Thursday, 6 December 2012

Things Happening

There are things happening!

First up on Saturday the 8th December we have the triumphant return of the Canny Comic Con.

What is the Canny Comic Con? It's a small festival of comics and illustration right here in Newcastle. Taking place in the Newcastle City Library, all day Saturday and free to all. There'll be activities, talks, panels and more comics than you can shake a long armed stapler at. What's not to like?

And if one day of awesome isn't enough, well we've got two!

The Make & Mend Christmas Market is kicking off this Sunday at 11.30am. I'm very excited about this one, it's the first time Make & Mend has returned to the Star and Shadow Cinema since I took on organising it. There are some truly amazing stallholders coming along to the last Make & Mend before Christmas.

Wonderful woolly Winter warmers for snug outings in the snow. Soft toys and handmade children's accessories for your younger ones.

Beautiful jewellery and accessories for all tastes including steampunk, vintage and felted creations.

Handmade textiles, wonderfully scented tea-cup candles, prints and illustrations to decorate the home. Plus Christmas cards and decorations to help get you into the festive spirit.

Comics for all and amazing luxury neck wear for the stylish tie wearer in your life.

Tuesday, 27 November 2012

A Visit to Dublin

Dublin, an interestingly familiar city. Paul commented that during his last trip, roughly 10 years ago, it felt a lot like Newcastle. The two cities have a lot in common, architecture, nightlife, that old industry feel. Over the last 10 years a lot has changed in Dublin. It also reminded me of Newcastle but for very different reasons.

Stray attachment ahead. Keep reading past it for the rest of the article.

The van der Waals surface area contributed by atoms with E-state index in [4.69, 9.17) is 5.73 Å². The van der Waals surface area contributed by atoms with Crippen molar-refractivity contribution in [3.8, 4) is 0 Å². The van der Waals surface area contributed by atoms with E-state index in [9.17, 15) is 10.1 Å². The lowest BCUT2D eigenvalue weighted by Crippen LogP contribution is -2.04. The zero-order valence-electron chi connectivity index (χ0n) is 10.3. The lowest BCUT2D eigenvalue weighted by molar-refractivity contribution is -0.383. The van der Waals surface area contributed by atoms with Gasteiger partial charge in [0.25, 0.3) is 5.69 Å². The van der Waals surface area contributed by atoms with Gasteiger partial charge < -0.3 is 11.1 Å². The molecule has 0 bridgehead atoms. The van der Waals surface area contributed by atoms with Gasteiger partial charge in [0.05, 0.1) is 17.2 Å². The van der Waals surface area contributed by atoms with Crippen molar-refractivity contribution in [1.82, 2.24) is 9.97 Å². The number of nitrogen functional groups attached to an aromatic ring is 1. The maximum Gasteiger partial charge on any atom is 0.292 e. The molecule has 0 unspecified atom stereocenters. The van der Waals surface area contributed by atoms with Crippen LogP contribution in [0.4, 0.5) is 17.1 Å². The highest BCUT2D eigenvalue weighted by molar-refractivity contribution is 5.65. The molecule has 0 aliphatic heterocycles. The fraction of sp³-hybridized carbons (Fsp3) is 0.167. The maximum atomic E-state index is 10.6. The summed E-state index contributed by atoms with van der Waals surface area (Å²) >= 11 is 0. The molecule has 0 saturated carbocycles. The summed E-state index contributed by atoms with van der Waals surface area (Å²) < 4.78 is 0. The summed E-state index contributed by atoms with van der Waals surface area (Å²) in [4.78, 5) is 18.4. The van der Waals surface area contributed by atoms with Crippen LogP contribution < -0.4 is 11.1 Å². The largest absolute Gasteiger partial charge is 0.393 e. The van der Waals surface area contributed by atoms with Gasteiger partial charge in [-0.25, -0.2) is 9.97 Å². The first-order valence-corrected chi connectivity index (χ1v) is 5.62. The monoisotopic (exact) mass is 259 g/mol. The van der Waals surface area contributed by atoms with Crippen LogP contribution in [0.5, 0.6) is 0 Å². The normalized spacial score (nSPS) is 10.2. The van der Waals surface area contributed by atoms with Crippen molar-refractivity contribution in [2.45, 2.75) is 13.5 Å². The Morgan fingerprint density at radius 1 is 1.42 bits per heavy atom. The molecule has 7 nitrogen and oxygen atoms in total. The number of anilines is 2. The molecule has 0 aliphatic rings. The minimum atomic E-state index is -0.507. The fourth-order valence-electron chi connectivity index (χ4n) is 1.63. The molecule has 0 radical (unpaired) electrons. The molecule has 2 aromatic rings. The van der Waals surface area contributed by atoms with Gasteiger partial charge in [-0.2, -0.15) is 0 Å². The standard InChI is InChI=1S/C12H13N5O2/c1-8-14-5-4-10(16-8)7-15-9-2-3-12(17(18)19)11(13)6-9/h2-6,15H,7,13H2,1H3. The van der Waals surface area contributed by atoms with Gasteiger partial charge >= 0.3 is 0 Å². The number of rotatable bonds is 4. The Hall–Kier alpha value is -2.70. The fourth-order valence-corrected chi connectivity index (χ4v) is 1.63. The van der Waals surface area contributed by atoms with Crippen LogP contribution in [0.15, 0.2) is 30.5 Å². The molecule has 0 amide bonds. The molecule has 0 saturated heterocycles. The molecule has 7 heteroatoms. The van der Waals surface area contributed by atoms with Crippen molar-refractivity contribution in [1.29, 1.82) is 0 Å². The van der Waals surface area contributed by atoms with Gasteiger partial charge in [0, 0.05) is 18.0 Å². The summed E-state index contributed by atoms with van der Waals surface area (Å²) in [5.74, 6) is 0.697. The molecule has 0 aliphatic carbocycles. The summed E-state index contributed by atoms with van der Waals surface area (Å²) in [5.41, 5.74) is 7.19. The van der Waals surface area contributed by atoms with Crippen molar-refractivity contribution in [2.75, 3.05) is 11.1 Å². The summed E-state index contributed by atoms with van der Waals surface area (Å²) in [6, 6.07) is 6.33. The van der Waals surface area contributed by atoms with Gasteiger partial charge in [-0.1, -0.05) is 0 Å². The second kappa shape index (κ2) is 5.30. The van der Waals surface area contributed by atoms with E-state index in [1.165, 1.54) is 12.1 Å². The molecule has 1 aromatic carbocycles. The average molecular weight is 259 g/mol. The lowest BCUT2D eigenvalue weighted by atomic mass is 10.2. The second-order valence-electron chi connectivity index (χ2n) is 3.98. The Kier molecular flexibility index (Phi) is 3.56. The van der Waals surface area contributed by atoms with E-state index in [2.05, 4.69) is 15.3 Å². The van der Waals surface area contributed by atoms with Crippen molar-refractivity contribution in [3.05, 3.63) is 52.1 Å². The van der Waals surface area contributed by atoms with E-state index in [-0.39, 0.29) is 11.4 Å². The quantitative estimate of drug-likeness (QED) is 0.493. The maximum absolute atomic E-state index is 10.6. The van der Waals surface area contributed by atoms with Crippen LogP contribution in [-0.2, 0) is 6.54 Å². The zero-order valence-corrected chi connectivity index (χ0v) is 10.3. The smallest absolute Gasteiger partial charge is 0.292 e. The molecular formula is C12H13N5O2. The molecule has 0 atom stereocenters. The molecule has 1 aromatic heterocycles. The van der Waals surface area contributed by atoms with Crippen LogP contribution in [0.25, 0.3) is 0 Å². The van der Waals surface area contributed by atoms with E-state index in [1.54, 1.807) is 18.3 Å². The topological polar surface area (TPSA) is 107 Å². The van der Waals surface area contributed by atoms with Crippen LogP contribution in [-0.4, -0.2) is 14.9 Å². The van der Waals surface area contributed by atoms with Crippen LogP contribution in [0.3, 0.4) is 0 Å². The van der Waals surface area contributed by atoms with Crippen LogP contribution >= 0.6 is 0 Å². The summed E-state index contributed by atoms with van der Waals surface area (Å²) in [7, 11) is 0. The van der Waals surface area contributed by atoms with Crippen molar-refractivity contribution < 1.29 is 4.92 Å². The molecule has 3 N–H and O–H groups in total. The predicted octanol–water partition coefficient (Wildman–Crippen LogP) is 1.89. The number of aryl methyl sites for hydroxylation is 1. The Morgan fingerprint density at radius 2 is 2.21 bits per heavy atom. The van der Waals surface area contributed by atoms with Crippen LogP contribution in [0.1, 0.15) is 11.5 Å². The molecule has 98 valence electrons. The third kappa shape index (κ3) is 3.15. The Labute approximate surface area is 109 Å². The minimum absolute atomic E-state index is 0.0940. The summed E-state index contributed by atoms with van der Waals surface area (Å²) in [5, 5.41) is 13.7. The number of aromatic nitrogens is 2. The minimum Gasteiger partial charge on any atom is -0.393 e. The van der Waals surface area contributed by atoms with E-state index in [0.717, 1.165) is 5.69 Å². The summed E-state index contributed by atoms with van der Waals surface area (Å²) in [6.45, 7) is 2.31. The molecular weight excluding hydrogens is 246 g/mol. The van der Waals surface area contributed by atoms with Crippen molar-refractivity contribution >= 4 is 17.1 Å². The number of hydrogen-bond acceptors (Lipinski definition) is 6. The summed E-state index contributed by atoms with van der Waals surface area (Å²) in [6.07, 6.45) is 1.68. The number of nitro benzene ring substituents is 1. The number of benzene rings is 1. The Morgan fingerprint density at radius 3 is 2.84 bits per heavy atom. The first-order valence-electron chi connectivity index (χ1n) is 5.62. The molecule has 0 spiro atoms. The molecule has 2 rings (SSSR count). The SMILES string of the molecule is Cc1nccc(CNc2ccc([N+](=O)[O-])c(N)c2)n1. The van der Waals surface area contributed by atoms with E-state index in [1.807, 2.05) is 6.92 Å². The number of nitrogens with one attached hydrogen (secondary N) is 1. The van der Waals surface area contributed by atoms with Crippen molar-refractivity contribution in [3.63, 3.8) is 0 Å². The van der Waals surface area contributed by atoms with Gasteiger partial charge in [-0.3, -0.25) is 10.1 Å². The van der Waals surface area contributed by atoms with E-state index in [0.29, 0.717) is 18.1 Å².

Taking in the View

It was a sunny Saturday afternoon when we arrived. We stayed in the Christ Church area, seconds away from what turned out to be the first of many markets we'd see that day.

Jamie Lewis's felt animals
photo from Temple Bar Cultural Trust Website.

The Designer Mart takes place on Cow's Lane every Saturday and has a some fantastic stalls. It wasn't long before we found a book market, and food market too, both weekly and both very good.

The Temple Bar Food Market

We planned to head back past the food market later in the day, I was sad to find out it was only on until 4.30pm. They could do a fantastic evening trade I'm sure.

There was another market just around the corner in a place called Exchange Dublin, the appropriately named Exchange Market.

Image from Exchange Market Facebook page.

Exchange Dublin is a volunteer run space for groups to get together, exchange ideas and put on events. It has a lot in common with the Star and Shadow Cinema, I can see scope for some form of international collaboration of volunteer run spaces there.

Around another corner a strange thing came into view.

The wool is taking over.

Crochet Coral Reef

The Irish Reef, part of the International Hyperbolic Crocheted Coral Reef, a project that combines maths, marine biology and crochet. I have a soft spot for anything that combines science and craft, it's a winning formula. I never did learn how to knit, or crochet. Maybe I should learn, any volunteers?

On Sunday we wondered a little further, stopping for breakfast at Queen of Tarts, it must have been good, I went back there again on Monday for lunch. Delicious. On the way over to the National Gallery we spotted an interesting shop front. It was mostly interesting due to the 3D printer in the window.

Image from Science Gallery website. 

Make Shop is a workshop space for the making of things. All things. From electric buzzers to cross stitch, robots to salt dough creations. Make Shop is linked to Trinity College's Science Gallery, it's a pop-up space with all sorts of fun tools and toys, part workshop part shop of cool things. We had a great chat with the folks there about their 3D printer, the workshops they do and the ups and downs of being in a pop-up space.